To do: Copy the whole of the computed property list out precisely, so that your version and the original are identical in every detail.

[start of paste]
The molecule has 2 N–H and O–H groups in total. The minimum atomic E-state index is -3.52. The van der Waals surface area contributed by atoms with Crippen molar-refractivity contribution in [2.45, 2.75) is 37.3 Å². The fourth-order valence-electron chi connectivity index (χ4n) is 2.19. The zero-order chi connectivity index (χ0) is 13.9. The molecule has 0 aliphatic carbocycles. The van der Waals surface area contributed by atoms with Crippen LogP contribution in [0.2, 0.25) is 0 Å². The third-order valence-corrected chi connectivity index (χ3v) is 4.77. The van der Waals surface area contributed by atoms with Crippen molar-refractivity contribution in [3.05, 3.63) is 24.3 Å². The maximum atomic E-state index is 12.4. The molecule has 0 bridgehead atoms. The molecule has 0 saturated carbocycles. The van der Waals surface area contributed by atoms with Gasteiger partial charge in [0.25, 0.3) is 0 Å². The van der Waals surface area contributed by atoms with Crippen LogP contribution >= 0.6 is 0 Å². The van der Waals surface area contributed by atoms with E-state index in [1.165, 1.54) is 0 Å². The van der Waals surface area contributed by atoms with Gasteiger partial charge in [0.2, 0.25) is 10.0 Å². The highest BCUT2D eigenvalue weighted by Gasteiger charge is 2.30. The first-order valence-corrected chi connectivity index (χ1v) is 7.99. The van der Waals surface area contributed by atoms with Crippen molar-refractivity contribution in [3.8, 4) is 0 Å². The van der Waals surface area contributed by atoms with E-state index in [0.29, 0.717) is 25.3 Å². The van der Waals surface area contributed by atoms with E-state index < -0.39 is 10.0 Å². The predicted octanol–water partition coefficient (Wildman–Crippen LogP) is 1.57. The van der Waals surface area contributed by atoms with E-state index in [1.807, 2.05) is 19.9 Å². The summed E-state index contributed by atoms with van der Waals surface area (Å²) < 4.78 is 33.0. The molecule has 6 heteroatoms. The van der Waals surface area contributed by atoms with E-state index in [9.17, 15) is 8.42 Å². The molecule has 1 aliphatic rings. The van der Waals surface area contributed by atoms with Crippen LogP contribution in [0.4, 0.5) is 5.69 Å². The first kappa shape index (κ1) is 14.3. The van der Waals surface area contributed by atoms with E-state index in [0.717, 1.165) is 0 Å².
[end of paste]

The molecule has 2 N–H and O–H groups in total. The minimum atomic E-state index is -3.52. The van der Waals surface area contributed by atoms with Crippen molar-refractivity contribution in [2.45, 2.75) is 37.3 Å². The fourth-order valence-electron chi connectivity index (χ4n) is 2.19. The zero-order chi connectivity index (χ0) is 13.9. The molecule has 0 aliphatic carbocycles. The van der Waals surface area contributed by atoms with Crippen LogP contribution in [0.2, 0.25) is 0 Å². The third-order valence-corrected chi connectivity index (χ3v) is 4.77. The van der Waals surface area contributed by atoms with Crippen molar-refractivity contribution in [3.05, 3.63) is 24.3 Å². The maximum atomic E-state index is 12.4. The molecule has 0 bridgehead atoms. The molecule has 0 saturated carbocycles. The van der Waals surface area contributed by atoms with Gasteiger partial charge in [0.25, 0.3) is 0 Å². The van der Waals surface area contributed by atoms with Crippen LogP contribution >= 0.6 is 0 Å². The van der Waals surface area contributed by atoms with E-state index in [1.165, 1.54) is 0 Å². The van der Waals surface area contributed by atoms with Gasteiger partial charge in [0.2, 0.25) is 10.0 Å². The highest BCUT2D eigenvalue weighted by Gasteiger charge is 2.30. The first-order valence-corrected chi connectivity index (χ1v) is 7.99. The van der Waals surface area contributed by atoms with Crippen molar-refractivity contribution in [3.8, 4) is 0 Å². The van der Waals surface area contributed by atoms with E-state index in [0.29, 0.717) is 25.3 Å². The van der Waals surface area contributed by atoms with E-state index < -0.39 is 10.0 Å². The predicted octanol–water partition coefficient (Wildman–Crippen LogP) is 1.57. The van der Waals surface area contributed by atoms with E-state index in [1.807, 2.05) is 19.9 Å². The summed E-state index contributed by atoms with van der Waals surface area (Å²) < 4.78 is 33.0. The molecule has 6 heteroatoms. The van der Waals surface area contributed by atoms with E-state index in [9.17, 15) is 8.42 Å². The molecule has 1 aliphatic rings. The van der Waals surface area contributed by atoms with Crippen LogP contribution in [0.4, 0.5) is 5.69 Å². The first kappa shape index (κ1) is 14.3. The van der Waals surface area contributed by atoms with E-state index in [0.717, 1.165) is 0 Å².